A new year, 2016. Suddenly we are into the second half of the second decade of the 21st century. If the millennium seems like yesterday, consider that at that time the numbers 9/11 meant nothing in particular; words such as al Qaeda and jihad were unknown to most of us. So were "Facebook", "smartphone" and "global financial crisis". Few New Zealanders had heard of someone named John Key. It was a new century. Yet, already, it feels like we have been in it for ever.
It has been a good century for New Zealand so far, less so for the world. New Zealand has enjoyed a long period of comparative economic and political stability under two three-term governments, first led by Labour, now National. The economy slipped into recession a year before the global crisis but regained growth sooner than most and enters 2016 with continuing immigration gains, strong tourism and, hopefully, more house building in Auckland.
The only cloud in the sky this brilliant summer is the threat of drought it brings to our rural industry still suffering from diminished dairy returns.
Politically the year will bring a referendum on replacing the flag, which could be closer than predicted before an alternative was chosen, and a debate on euthanasia which should be well-informed once a committee of Parliament has heard the concerns of all sides. Electorally, interest will turn to local government, especially in Auckland, where a new mayor will be chosen. But the year's most interesting election is likely to be the United States' presidential contest, particularly the Republican primaries that begin in a few weeks.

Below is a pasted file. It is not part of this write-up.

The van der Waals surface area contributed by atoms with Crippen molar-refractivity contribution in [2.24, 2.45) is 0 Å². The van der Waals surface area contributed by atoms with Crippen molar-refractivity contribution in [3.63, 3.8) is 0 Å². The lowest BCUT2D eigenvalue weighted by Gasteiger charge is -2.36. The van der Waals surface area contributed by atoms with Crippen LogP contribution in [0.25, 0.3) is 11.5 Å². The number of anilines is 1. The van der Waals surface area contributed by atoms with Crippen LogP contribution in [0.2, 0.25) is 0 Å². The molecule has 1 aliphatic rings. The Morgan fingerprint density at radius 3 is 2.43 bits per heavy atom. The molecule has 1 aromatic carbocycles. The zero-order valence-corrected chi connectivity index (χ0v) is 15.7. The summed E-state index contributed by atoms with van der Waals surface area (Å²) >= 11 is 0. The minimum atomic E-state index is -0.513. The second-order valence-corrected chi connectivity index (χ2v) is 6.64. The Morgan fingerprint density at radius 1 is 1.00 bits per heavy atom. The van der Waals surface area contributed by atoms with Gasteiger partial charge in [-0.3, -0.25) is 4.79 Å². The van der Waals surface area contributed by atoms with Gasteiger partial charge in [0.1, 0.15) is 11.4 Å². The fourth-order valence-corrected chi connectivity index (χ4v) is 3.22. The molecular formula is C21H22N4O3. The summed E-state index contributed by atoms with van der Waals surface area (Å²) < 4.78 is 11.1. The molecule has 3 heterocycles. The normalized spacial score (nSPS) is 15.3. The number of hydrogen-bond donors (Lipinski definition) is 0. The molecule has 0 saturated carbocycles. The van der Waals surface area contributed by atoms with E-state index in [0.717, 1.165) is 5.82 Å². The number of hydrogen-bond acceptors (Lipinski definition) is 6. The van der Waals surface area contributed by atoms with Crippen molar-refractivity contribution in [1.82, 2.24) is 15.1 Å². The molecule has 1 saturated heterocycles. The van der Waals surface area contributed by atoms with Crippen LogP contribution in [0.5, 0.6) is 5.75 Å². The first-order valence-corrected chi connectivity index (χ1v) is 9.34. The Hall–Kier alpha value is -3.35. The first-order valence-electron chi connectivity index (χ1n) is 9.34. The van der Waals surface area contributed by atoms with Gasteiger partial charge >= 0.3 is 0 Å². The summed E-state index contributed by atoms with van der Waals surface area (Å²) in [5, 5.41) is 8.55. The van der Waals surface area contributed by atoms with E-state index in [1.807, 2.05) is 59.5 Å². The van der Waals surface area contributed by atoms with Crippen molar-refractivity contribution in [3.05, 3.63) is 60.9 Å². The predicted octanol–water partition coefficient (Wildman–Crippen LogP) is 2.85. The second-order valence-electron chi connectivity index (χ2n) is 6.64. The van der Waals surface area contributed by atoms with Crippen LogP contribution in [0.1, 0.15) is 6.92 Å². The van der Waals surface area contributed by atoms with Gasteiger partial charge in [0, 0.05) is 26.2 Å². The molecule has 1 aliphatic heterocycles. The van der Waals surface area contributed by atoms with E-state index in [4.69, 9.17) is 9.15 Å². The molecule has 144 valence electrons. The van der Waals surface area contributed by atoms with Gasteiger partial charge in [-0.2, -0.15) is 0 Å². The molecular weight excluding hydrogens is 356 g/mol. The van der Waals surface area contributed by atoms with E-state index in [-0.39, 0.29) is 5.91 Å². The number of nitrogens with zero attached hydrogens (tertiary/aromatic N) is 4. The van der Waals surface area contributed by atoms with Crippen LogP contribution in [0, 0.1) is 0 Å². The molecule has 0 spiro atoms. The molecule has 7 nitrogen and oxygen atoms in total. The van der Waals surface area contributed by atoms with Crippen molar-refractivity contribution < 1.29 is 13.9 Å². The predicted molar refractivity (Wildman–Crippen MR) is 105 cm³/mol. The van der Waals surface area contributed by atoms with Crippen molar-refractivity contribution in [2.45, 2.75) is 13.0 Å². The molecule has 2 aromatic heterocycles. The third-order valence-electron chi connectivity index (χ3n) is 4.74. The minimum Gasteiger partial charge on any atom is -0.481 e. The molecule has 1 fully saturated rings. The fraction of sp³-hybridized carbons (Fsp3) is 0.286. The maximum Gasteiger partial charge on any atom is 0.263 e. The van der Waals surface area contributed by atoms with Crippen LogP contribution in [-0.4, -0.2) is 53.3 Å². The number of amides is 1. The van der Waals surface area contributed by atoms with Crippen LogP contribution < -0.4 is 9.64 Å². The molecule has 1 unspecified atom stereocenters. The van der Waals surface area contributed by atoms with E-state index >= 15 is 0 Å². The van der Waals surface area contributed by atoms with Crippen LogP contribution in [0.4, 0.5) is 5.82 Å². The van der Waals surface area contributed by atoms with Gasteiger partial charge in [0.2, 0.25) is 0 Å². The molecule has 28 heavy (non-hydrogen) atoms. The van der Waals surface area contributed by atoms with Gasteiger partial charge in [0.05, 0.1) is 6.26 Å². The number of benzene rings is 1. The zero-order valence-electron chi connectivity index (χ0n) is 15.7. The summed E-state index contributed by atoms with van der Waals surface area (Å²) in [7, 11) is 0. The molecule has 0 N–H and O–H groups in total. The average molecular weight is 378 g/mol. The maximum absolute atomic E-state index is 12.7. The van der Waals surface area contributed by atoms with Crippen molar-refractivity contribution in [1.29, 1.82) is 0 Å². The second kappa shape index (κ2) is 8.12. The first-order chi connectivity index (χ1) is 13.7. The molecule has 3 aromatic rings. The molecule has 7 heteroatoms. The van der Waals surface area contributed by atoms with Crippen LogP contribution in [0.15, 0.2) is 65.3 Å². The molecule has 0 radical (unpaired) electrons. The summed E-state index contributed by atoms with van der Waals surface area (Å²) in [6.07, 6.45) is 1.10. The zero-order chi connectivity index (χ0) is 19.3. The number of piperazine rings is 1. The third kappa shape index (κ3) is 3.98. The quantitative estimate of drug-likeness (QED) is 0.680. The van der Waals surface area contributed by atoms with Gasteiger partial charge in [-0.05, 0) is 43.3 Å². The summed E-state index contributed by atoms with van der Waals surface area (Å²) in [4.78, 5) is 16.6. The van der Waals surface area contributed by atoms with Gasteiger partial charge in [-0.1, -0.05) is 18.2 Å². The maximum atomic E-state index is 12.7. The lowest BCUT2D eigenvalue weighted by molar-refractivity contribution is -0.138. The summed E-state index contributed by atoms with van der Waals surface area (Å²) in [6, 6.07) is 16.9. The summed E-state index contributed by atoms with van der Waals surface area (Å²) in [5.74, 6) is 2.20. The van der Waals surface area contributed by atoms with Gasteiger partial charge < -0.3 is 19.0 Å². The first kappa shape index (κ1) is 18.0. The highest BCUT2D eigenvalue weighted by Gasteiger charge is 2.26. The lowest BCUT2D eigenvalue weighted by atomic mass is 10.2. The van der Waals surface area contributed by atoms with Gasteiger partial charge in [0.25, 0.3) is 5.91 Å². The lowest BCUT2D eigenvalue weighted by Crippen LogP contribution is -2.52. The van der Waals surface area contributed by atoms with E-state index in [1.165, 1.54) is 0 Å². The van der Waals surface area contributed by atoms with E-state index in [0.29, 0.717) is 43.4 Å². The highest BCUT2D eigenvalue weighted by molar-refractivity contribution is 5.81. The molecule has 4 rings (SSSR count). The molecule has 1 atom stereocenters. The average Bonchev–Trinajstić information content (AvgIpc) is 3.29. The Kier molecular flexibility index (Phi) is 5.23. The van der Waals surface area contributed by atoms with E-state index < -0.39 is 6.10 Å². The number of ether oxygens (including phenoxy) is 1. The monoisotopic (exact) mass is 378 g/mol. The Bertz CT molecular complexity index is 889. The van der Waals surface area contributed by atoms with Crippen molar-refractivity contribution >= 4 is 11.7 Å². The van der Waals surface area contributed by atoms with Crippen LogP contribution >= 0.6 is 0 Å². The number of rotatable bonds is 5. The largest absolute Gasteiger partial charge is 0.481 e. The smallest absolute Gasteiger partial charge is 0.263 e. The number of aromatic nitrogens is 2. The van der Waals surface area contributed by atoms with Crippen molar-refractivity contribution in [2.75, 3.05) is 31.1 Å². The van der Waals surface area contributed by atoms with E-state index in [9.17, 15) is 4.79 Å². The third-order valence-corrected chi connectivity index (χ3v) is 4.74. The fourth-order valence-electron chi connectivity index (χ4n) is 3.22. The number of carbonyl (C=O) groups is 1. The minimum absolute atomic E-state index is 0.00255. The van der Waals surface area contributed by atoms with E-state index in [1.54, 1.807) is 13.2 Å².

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It is fervently to be hoped the new year brings more sense to Republican voters than they showed throughout last year with their support in polls for Donald Trump. The bullying braggart made no attempt to disguise his ignorance of most of the issues the next President will face, but the more obnoxious he became the higher he polled. Last year was the phony war, though, and now Americans may get serious. The young senator Marco Rubio looks the Republicans' best candidate to run against Hillary Clinton, almost certainly, later in the year.
US voters are already enjoying an economic upturn with unemployment down and the outlook strong enough for the Federal Reserve to raise interest rates last month for the first time since the financial crisis. Few other large economies are in the same condition. Europe and Japan are still on artificial stimulants, coming into the eighth year since the crisis. China's rapid development has finished and no longer has the demand for minerals and commodities that gave suppliers such as Australia a boom.
Meanwhile, refugees from Syria and other war-ravaged Islamic countries are seeking asylum in Europe where those who made it to Germany in the rush last (northern) summer are finding their reception turning as chilly as the weather. Their welcome has not been helped by mass murder in Paris though the culprits were homegrown adherents of an "Islamic State" in Iraq and Syria.
Isis lost a city this week, and it is being squeezed by powers now almost united in the quest to destroy it. That would be a happy new year.
All the best to our readers for 2016.